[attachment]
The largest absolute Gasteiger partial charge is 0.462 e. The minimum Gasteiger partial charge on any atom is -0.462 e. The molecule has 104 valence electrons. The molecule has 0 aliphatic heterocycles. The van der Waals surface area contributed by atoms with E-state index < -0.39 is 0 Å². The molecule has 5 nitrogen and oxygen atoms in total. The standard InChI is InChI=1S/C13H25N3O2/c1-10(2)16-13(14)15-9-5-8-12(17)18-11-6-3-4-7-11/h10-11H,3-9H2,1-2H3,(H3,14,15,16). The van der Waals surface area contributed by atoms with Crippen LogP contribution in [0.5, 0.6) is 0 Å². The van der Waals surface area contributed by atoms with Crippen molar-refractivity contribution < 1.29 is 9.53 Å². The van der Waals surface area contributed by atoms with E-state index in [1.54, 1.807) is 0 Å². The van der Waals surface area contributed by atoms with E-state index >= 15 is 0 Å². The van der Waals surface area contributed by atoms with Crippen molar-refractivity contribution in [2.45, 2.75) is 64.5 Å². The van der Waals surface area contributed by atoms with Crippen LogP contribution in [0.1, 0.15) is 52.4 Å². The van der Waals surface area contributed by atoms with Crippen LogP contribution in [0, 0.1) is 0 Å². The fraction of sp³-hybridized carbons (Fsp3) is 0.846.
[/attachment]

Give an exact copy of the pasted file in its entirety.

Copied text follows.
The largest absolute Gasteiger partial charge is 0.462 e. The minimum Gasteiger partial charge on any atom is -0.462 e. The molecule has 104 valence electrons. The molecule has 0 aliphatic heterocycles. The van der Waals surface area contributed by atoms with E-state index < -0.39 is 0 Å². The molecule has 5 nitrogen and oxygen atoms in total. The standard InChI is InChI=1S/C13H25N3O2/c1-10(2)16-13(14)15-9-5-8-12(17)18-11-6-3-4-7-11/h10-11H,3-9H2,1-2H3,(H3,14,15,16). The van der Waals surface area contributed by atoms with Crippen LogP contribution in [0.5, 0.6) is 0 Å². The van der Waals surface area contributed by atoms with Crippen molar-refractivity contribution < 1.29 is 9.53 Å². The van der Waals surface area contributed by atoms with E-state index in [1.54, 1.807) is 0 Å². The van der Waals surface area contributed by atoms with E-state index >= 15 is 0 Å². The van der Waals surface area contributed by atoms with Crippen molar-refractivity contribution in [2.45, 2.75) is 64.5 Å². The van der Waals surface area contributed by atoms with Crippen LogP contribution in [0.1, 0.15) is 52.4 Å². The van der Waals surface area contributed by atoms with Crippen LogP contribution in [0, 0.1) is 0 Å². The fraction of sp³-hybridized carbons (Fsp3) is 0.846.